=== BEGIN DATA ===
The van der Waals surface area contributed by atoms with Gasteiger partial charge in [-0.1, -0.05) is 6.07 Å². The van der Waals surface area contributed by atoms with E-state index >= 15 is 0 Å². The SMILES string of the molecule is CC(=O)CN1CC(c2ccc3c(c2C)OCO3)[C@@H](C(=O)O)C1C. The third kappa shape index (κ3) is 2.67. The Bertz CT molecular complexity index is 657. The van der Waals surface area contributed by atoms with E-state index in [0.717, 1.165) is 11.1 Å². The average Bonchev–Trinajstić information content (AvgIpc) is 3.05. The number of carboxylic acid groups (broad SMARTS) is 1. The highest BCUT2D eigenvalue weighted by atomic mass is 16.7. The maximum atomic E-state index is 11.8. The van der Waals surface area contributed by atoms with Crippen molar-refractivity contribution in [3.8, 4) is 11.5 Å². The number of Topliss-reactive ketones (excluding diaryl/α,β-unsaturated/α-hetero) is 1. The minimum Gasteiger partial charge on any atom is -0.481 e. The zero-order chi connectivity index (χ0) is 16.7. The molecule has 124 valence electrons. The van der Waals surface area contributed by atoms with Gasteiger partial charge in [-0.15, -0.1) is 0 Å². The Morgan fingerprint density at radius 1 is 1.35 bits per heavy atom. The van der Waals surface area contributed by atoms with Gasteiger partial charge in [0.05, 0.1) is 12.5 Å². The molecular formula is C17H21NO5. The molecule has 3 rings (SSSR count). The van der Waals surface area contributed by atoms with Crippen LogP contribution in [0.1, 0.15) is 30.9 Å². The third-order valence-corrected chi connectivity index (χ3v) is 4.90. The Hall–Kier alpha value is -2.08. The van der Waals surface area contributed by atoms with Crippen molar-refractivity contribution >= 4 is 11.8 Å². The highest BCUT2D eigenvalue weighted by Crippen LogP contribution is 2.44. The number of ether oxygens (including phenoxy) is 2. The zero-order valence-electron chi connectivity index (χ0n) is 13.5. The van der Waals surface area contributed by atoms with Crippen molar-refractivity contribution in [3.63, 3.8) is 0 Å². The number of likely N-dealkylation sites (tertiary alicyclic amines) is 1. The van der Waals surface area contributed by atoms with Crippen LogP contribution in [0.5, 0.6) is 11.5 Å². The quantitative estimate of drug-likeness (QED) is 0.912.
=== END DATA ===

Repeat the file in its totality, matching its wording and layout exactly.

The van der Waals surface area contributed by atoms with Gasteiger partial charge in [-0.1, -0.05) is 6.07 Å². The van der Waals surface area contributed by atoms with E-state index >= 15 is 0 Å². The SMILES string of the molecule is CC(=O)CN1CC(c2ccc3c(c2C)OCO3)[C@@H](C(=O)O)C1C. The third kappa shape index (κ3) is 2.67. The Bertz CT molecular complexity index is 657. The van der Waals surface area contributed by atoms with E-state index in [0.717, 1.165) is 11.1 Å². The average Bonchev–Trinajstić information content (AvgIpc) is 3.05. The number of carboxylic acid groups (broad SMARTS) is 1. The highest BCUT2D eigenvalue weighted by atomic mass is 16.7. The maximum atomic E-state index is 11.8. The van der Waals surface area contributed by atoms with Crippen molar-refractivity contribution in [3.8, 4) is 11.5 Å². The number of Topliss-reactive ketones (excluding diaryl/α,β-unsaturated/α-hetero) is 1. The minimum Gasteiger partial charge on any atom is -0.481 e. The zero-order chi connectivity index (χ0) is 16.7. The molecule has 124 valence electrons. The van der Waals surface area contributed by atoms with Gasteiger partial charge in [-0.15, -0.1) is 0 Å². The Morgan fingerprint density at radius 1 is 1.35 bits per heavy atom. The van der Waals surface area contributed by atoms with Gasteiger partial charge in [0.05, 0.1) is 12.5 Å². The molecular formula is C17H21NO5. The molecule has 3 rings (SSSR count). The van der Waals surface area contributed by atoms with Crippen LogP contribution in [0.1, 0.15) is 30.9 Å². The third-order valence-corrected chi connectivity index (χ3v) is 4.90. The Hall–Kier alpha value is -2.08. The van der Waals surface area contributed by atoms with Crippen molar-refractivity contribution >= 4 is 11.8 Å². The highest BCUT2D eigenvalue weighted by Crippen LogP contribution is 2.44. The number of ether oxygens (including phenoxy) is 2. The zero-order valence-electron chi connectivity index (χ0n) is 13.5. The van der Waals surface area contributed by atoms with Crippen molar-refractivity contribution in [3.63, 3.8) is 0 Å². The number of likely N-dealkylation sites (tertiary alicyclic amines) is 1. The van der Waals surface area contributed by atoms with Crippen LogP contribution in [0.5, 0.6) is 11.5 Å². The quantitative estimate of drug-likeness (QED) is 0.912.